"What if the surveyor doesn't agree with the way the LD has addressed the risks in the QCP?
The surveyors will be trained to determine if a risk assessment was performed, if the identified risks were evaluated, if the QCP includes any risk(s) that the laboratory director has determined needs to be mitigated, and that quality assessment is occurring and ongoing."
The short answer we're looking for: An inspector is empowered to assess and challenge the laboratory's IQCP. The answer here seems a bit muddled and unclear. If an inspector is not allowed to point out failure modes that the laboratory director may have missed in the risk assessment, or is not allowed challenge the evaluation of those risks (i.e. the laboratory director thinks the risk is acceptable or has been mitigated, but the inspector disagrees), then the IQCP may become a toothless regulation. If inspectors cannot challenge IQCP implementation, then any IQCP implementation will be in compliance (and laboratory directors will not be strongly motivated to identify risks or determine any risks need mitigation).
- Will labs need to develop "re-testing" plans?
The language of the regulations on "Quality Assessment" contains some intriguing requirements about what is necessary if a QCP fails:
"All IQCP Quality Assessment monitoring must be part of the laboratory’s overall Quality Assessment plan. The laboratory must establish a review system for the ongoing monitoring of the effectiveness of their IQCP.... "When the laboratory discovers a testing process failure, the laboratory must conduct an investigation to identify the cause of the failure, its impact on patient care, and make appropriate modifications to their QCP, as applicable. The investigation must include documentation of all corrections, corresponding corrective actions for all patients affected by the testing process failure, and evaluation of the effectiveness of the corrective action(s). The laboratory must implement the correction(s) and corresponding corrective action(s) necessary to resolve the failure and reduce the risk of recurrence of the failure in the future. If necessary, the laboratory must update the risk assessment with the new information and modify the QCP, as needed.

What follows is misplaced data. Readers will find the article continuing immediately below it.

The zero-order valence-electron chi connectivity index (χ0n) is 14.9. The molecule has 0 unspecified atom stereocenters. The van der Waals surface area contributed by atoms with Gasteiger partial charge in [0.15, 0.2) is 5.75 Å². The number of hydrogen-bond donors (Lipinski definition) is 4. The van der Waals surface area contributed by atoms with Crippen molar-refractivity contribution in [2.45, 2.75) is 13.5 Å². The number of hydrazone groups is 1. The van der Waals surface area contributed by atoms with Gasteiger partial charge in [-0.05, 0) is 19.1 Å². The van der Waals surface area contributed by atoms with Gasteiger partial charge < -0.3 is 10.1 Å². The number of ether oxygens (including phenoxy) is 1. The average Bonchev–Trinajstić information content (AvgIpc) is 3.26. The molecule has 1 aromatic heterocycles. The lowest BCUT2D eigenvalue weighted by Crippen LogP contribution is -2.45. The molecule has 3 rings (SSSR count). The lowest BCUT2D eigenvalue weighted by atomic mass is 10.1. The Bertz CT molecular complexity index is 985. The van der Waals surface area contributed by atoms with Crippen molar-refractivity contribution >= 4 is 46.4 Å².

"Has the laboratory established a review system for the ongoing monitoring of the QCP...and evaluation of its effectiveness?....
"In the event of a testing process failure, has the laboratory evaluated all patient test results since the last acceptable quality control?"
Perhaps I'm reading too much into these paragraphs, but this seems like a higher bar than what was required for EQC. The laboratory needs to have a real system in place to monitor and if necessary retest the specimens, should the QCP reveal an out-of-control signal. By default, that might limit the frequency to the capacity of the lab to store specimens.
There are more questions one could raise, and we hope will be raised, as the new IQCP regulations are rolled out. EQC failed because it wasn't introduced properly to the laboratory community. EQC also failed because it was created without a proper scientific foundation. Let's hope the IQCP regulations have identified, addressed, and mitigated those risks.